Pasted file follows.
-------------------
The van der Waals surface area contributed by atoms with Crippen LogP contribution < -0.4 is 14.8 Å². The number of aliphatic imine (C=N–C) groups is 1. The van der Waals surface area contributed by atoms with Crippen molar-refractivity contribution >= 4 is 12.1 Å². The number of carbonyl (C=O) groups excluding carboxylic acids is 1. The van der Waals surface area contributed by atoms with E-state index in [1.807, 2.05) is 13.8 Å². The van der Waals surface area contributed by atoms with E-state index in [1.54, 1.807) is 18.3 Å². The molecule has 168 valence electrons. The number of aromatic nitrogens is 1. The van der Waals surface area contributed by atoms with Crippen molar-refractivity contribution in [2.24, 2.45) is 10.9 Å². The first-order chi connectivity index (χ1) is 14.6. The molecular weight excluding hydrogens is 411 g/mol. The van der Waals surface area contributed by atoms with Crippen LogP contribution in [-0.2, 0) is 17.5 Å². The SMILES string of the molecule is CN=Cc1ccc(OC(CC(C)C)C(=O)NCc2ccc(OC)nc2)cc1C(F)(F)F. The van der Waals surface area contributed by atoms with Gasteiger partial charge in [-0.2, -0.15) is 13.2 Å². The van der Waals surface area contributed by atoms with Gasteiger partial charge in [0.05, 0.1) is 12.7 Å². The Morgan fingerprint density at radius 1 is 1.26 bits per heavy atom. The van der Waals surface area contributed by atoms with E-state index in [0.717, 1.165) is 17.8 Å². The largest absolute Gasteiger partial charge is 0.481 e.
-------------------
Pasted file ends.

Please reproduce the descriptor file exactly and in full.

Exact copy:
The van der Waals surface area contributed by atoms with Crippen LogP contribution < -0.4 is 14.8 Å². The number of aliphatic imine (C=N–C) groups is 1. The van der Waals surface area contributed by atoms with Crippen molar-refractivity contribution >= 4 is 12.1 Å². The number of carbonyl (C=O) groups excluding carboxylic acids is 1. The van der Waals surface area contributed by atoms with E-state index in [1.807, 2.05) is 13.8 Å². The van der Waals surface area contributed by atoms with E-state index in [1.54, 1.807) is 18.3 Å². The molecule has 168 valence electrons. The number of aromatic nitrogens is 1. The van der Waals surface area contributed by atoms with Crippen molar-refractivity contribution in [2.24, 2.45) is 10.9 Å². The first-order chi connectivity index (χ1) is 14.6. The molecular weight excluding hydrogens is 411 g/mol. The van der Waals surface area contributed by atoms with Crippen LogP contribution in [-0.2, 0) is 17.5 Å². The SMILES string of the molecule is CN=Cc1ccc(OC(CC(C)C)C(=O)NCc2ccc(OC)nc2)cc1C(F)(F)F. The van der Waals surface area contributed by atoms with Gasteiger partial charge in [-0.2, -0.15) is 13.2 Å². The van der Waals surface area contributed by atoms with Gasteiger partial charge in [0.05, 0.1) is 12.7 Å². The Morgan fingerprint density at radius 1 is 1.26 bits per heavy atom. The van der Waals surface area contributed by atoms with E-state index in [0.717, 1.165) is 17.8 Å². The largest absolute Gasteiger partial charge is 0.481 e.